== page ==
$17 million initiative aims at tackling illegal dumping program throughout Houston

Rosie Nguyen Image
Thursday, March 30, 2023
$17M initiative targets illegal dumping in Houston
Advocates say communities of color are the most impacted by the ongoing issue of illegal dumping.

HOUSTON, Texas (KTRK) -- It's an issue that continues to make headlines over and over again -- neighbors feeling frustrated by illegal dumping near their homes. On Wednesday, the city of Houston announced the details of One Clean Houston, a new initiative aimed at fighting this problem.

Walter Mallett, a resident of Kashmere Gardens, is tired of seeing piles of trash near where he lives. He said he's tried to report the issue to the city of Houston several times, but it felt like the problem always came back.

"This is an ongoing problem. This is a generational problem. This is not a problem that just started today. This has impacted our communities for years," Mallett said. "It makes you feel pretty much less than a person, that some people actually would come to your neighborhood and dump their debris, their waste, and things that they don't want in their own yard."

READ MORE: Only on 13: Kashmere Gardens neighbor rolls on couple caught illegal dumping near park, church

Keith Downey, who is the president of Kashmere Gardens Super Neighborhood Council, said the populations suffering the most from this issue are those from predominantly Black and Hispanic areas.

"The most impacted communities are our minority communities, and the fact of the matter is that it brings down the mindset instead of building it up. Not only are we in food deserts, we have environmental issues. Everyone wants to live in a clean community. People are not going to live in trash," Downey said.

That's one of the reasons why Mayor Sylvester Turner and other city officials announced the details of "One Clean Houston" -- a $17 million initiative designed to combat illegal dumping. They held their press conference in Northside Village, an area plagued by recurring piles of trash.

"Illegal dumping can decrease the quality of life in our communities, create health hazards, contaminate waterways, in many ways hamper development, and negatively impact property values," Turner said. "Violators who are dumping illegally and endangering our communities must be held accountable. The city will pursue every legal remedy and bring them to justice."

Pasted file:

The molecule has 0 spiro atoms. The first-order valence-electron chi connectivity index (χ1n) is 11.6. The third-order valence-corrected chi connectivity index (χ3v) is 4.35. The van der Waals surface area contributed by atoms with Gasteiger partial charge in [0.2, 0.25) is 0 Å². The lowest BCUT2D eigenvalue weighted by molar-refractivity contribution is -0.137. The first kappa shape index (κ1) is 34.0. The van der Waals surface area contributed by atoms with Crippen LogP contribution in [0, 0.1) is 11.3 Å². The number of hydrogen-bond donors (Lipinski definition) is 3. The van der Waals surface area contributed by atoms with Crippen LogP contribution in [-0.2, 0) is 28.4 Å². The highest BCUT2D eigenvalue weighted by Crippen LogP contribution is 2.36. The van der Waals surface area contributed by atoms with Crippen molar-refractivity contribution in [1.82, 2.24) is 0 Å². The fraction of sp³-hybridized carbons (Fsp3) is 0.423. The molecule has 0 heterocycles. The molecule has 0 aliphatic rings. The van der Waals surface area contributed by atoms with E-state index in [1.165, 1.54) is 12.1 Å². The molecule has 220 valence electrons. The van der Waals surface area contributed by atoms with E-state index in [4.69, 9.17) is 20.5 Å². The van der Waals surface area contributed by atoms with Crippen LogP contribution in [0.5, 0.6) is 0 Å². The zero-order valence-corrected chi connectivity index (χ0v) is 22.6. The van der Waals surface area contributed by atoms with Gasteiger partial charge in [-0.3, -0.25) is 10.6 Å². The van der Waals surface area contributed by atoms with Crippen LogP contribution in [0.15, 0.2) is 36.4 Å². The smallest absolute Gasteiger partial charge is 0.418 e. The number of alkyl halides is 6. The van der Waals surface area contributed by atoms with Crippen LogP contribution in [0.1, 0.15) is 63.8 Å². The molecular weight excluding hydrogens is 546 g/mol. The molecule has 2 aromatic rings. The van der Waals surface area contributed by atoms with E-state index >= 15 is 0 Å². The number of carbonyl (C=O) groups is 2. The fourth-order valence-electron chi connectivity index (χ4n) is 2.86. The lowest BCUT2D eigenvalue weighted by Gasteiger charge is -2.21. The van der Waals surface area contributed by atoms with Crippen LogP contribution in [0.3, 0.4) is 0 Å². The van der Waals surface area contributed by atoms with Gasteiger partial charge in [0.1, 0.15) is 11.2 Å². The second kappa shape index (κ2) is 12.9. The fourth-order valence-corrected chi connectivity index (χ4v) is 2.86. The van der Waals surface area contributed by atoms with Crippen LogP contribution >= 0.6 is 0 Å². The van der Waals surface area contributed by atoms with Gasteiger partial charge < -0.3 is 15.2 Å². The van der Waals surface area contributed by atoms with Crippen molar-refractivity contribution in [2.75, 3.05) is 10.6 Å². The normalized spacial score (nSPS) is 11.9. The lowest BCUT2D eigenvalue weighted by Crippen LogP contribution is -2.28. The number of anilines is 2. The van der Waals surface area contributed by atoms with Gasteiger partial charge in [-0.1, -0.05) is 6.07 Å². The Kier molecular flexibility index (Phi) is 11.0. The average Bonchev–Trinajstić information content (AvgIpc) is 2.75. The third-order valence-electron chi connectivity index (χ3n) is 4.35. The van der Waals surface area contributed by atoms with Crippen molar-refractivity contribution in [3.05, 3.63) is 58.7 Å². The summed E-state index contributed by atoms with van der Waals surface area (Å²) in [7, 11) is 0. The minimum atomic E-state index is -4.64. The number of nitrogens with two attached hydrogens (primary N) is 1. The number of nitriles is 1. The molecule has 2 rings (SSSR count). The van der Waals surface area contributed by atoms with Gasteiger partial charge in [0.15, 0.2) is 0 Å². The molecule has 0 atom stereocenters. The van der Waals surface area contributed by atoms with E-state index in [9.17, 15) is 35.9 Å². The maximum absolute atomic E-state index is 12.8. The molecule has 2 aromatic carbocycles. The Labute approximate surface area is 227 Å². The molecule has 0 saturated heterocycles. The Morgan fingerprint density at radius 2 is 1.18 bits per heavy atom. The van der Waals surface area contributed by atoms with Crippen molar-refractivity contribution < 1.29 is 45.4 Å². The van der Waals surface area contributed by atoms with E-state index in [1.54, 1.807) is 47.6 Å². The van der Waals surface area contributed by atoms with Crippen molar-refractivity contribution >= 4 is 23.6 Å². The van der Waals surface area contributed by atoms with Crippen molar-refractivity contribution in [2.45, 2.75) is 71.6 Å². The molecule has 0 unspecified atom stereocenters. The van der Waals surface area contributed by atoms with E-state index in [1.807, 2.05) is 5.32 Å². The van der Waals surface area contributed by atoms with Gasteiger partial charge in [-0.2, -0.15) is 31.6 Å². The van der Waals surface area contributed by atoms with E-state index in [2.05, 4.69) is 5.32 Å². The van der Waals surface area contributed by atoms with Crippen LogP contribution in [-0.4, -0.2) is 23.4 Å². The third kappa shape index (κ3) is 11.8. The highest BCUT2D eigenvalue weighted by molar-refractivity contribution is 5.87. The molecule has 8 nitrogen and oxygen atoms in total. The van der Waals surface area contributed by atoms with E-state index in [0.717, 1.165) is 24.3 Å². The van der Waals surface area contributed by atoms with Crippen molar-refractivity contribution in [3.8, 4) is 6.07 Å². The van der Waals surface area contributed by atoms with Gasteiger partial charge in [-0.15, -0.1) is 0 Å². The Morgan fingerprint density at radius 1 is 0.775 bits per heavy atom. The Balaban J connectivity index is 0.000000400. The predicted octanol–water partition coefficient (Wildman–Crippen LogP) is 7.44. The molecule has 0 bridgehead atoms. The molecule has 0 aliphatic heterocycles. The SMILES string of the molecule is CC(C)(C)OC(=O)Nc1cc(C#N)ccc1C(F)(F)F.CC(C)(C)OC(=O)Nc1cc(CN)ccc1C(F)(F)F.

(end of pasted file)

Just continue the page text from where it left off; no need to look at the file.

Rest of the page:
RELATED: Mayor Turner promises 'One Clean Houston' plan's announcement before end of March

Houston police Sgt. Patrick Morrissey said his agency conducted about 600 investigations in 2022, and so far this year, they're already at 400. Harris County Pct. 1 Constable Alan Rosen said in 2022, his department had 276 investigations of illegal dumping and 139 arrests. Currently, they have 22 active investigations.

"I can tell you that people live within five miles of where they illegally dumped. Generally speaking, they only do it once. Once they're caught, they don't dump again, unless you're these serial dumpers that are actually getting paid by various companies to get rid of either construction waste or tires," Rosen said.

According to the city's solid waste management department (SWMD), they've received more than 5,000 complaints about illegal dumping over the last 12 months. The average wait time for clean-ups was about 45 days, something they've been able to reduce to 20 days. But they know that's not enough.

READ MORE: Houston city council's effort to stop illegal dumping: 'Going to take all of us working together'

One Clean Houston focuses on three key areas: rapid cleanup, better enforcement, and prevention and education

Rapid clean-up includes an investment of $200,000 for hiring incentives in response to a 17% vacancy rate caused by the national driver shortage. This allows the city to provide a $5,000 hiring bonus to new drivers. Officials said under an aggressive approach, the average resolution time should decrease to seven to 10 days.

Better enforcement entails $419,000 to add more surveillance cameras throughout the city to help identify and prosecute people engaging in illegal dumping, $608,000 for six additional code enforcement officers, and $100,000 in additional overtime to HPD's Environmental Crimes Unit for investigations

Prevention and education will expand trash drop-off options for residents. The city already has six neighborhood depository centers, where people can dispose of bulky items and recyclables free of charge. But it will also pilot a neighborhood drop-off program at the Blue Ridge and McCarthy landfills on April 29th.

The city of Houston also offers the public an online form and multiple phone numbers to report illegal dumping:

  • Rat-on-a-Rat Line: (713) 525-A-RAT or (713) 525-2728
  • Harris County's Environmental Crime Tipline: (832) 927-1567
  • Crimestoppers: (713) 222-TIPS (You can remain anonymous and may be eligible for a reward of up to $5,000)

Mallett said he's cautiously optimistic about the outcome of the program but will be watching to see its impact on his community over the next few years.

"I'm going to be skeptical for a long time. But these programs have to start somewhere," he said.

To request a clean-up in your neighborhood, dial 311. For more details about the program and to access the Dumping Track map, visit the One Clean Houston website.

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